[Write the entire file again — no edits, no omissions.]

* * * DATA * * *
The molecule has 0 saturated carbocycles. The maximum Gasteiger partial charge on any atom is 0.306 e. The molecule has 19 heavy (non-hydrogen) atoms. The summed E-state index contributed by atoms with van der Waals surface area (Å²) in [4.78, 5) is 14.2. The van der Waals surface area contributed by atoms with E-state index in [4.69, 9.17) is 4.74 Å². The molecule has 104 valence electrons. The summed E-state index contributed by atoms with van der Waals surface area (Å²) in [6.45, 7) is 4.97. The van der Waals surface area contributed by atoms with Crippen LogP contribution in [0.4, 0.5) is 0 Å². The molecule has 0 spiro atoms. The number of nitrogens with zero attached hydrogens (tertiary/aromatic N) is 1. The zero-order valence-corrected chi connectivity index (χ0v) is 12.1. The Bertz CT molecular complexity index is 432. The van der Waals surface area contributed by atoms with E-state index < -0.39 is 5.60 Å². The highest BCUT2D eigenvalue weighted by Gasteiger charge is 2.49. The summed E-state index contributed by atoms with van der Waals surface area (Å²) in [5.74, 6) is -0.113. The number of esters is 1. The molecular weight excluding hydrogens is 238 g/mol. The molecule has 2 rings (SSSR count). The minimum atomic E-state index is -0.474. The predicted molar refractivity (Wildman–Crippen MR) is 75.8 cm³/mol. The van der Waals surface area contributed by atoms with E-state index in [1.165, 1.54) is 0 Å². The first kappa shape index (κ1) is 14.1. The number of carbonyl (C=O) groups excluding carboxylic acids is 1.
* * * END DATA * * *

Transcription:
The molecule has 0 saturated carbocycles. The maximum Gasteiger partial charge on any atom is 0.306 e. The molecule has 19 heavy (non-hydrogen) atoms. The summed E-state index contributed by atoms with van der Waals surface area (Å²) in [4.78, 5) is 14.2. The van der Waals surface area contributed by atoms with E-state index in [4.69, 9.17) is 4.74 Å². The molecule has 104 valence electrons. The summed E-state index contributed by atoms with van der Waals surface area (Å²) in [6.45, 7) is 4.97. The van der Waals surface area contributed by atoms with Crippen LogP contribution in [0.4, 0.5) is 0 Å². The molecule has 0 spiro atoms. The number of nitrogens with zero attached hydrogens (tertiary/aromatic N) is 1. The zero-order valence-corrected chi connectivity index (χ0v) is 12.1. The Bertz CT molecular complexity index is 432. The van der Waals surface area contributed by atoms with E-state index < -0.39 is 5.60 Å². The highest BCUT2D eigenvalue weighted by Gasteiger charge is 2.49. The summed E-state index contributed by atoms with van der Waals surface area (Å²) in [5.74, 6) is -0.113. The number of esters is 1. The molecular weight excluding hydrogens is 238 g/mol. The molecule has 2 rings (SSSR count). The minimum atomic E-state index is -0.474. The predicted molar refractivity (Wildman–Crippen MR) is 75.8 cm³/mol. The van der Waals surface area contributed by atoms with E-state index in [1.165, 1.54) is 0 Å². The first kappa shape index (κ1) is 14.1. The number of carbonyl (C=O) groups excluding carboxylic acids is 1.